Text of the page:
IV. Revenue Policies
- International Monetary Fund
- Published Date:
- September 1986
Many Fund-supported programs contain specific statements about revenue policies and the increased ratio of revenue to gross national product (GNP). Programs in the 1970s often had plans to increase the ratio of revenue to GNP at least 1 percentage point during the program year; some aimed at even larger increases. However, as was pointed out earlier, the authorities often find it difficult to introduce new tax measures when real incomes are under pressure following other measures undertaken to reduce domestic absorption (such as devaluation of the currency, expenditure cuts, or greater price flexibility). If the tax system exhibits little elasticity with specific rate excises, with tax bases eroded by exemptions, and with imports limited by shortages of foreign exchange, as is often the case, then it will be even more difficult to introduce new tax measures.
The current tax policies of most developing countries apparently do not affect the prevailing income distribution to a significant extent.11 The reason is relatively simple: developing economies have been unable to levy successfully the direct taxes needed to introduce marked progressivity into the revenue system; such taxes are generally insignificant in the revenue structures of most developing countries. Indirect taxes, on the other hand, are significant in the revenue structures of developing countries but are known to be regressive.12 On the whole, therefore, the tax systems in developing countries have been found to reduce income inequalities only to a small extent.13 Given these circumstances and the fact that Fund-supported programs only marginally change the basic structure of the tax system, it is unrealistic to expect that tax measures in these programs will have significant effects on income distribution. Moreover, most tax measures take time to become effective (corporate taxes are typically collected with a lag of 18 months), further reducing the redistributive effect of tax changes in the short run.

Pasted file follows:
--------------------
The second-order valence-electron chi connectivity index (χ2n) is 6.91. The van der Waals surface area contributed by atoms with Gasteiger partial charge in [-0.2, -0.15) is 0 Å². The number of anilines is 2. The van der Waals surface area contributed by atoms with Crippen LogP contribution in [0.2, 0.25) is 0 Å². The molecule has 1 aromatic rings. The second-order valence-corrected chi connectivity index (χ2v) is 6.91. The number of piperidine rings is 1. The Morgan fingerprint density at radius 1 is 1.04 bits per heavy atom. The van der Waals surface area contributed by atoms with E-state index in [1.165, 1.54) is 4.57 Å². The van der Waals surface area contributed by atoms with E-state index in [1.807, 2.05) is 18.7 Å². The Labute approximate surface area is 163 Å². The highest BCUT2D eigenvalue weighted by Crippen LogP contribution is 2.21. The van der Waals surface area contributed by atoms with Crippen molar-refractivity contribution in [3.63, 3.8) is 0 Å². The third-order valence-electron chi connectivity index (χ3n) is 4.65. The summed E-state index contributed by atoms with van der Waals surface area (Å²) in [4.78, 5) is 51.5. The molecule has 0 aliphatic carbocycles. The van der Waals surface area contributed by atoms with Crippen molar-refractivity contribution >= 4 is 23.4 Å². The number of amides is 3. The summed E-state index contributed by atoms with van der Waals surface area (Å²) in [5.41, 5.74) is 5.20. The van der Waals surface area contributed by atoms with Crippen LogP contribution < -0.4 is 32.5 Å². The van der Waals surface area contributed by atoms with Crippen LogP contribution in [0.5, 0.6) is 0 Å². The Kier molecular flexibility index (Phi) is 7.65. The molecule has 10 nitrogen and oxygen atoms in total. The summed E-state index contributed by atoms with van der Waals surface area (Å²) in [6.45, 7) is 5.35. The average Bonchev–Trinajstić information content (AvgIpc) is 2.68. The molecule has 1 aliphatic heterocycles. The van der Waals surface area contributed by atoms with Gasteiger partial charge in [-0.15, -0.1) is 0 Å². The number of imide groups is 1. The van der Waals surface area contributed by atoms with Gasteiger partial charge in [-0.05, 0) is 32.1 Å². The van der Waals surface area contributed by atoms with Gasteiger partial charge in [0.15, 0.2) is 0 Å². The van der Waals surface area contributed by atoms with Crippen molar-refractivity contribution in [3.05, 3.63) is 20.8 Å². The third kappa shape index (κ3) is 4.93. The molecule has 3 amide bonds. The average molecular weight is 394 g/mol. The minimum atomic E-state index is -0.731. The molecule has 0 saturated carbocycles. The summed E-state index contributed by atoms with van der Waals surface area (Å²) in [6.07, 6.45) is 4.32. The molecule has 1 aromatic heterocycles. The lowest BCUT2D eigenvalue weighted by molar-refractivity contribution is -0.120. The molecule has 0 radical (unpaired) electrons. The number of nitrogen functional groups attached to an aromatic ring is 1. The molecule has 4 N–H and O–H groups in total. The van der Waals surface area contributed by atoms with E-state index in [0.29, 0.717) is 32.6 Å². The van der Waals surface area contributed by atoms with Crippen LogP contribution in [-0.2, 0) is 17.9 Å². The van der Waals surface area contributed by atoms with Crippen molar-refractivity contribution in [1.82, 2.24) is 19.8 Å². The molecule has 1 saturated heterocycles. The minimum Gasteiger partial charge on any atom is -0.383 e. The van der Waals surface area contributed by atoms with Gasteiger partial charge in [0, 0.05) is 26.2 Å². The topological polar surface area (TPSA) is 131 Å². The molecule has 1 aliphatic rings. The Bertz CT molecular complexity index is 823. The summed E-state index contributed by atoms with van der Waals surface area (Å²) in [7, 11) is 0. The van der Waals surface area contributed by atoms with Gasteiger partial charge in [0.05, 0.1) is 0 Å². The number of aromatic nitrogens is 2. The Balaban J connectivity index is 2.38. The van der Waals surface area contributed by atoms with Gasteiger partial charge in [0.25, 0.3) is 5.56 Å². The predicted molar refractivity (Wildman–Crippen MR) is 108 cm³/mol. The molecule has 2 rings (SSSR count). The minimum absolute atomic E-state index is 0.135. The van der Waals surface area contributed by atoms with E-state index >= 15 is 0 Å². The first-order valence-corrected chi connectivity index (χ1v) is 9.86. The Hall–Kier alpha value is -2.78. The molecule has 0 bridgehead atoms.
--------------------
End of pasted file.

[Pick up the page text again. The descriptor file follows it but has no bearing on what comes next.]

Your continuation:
A recurrent theme in a many of the earlier programs was a general statement about improvements in tax administration. In the sample of 94 Fund-supported programs during 1980–84, improvements in tax administration, including tightening of tax enforcement procedures, identifying and registering new taxpayers, intensifying tax collection efforts, strengthening tax legislation, closing loopholes, and collecting tax arrears, were mentioned in 52 programs; their revenue impact, however, was not assessed (Table 4).
|Improve or reform tax administration||52||55|
|Personal income tax||43||46|
|Move from schedular to global1||3||3|
|Reduction of personal income tax||7||7|
|Increase of surcharge in personal income tax||11||12|
|Income tax reform or extension||20||21|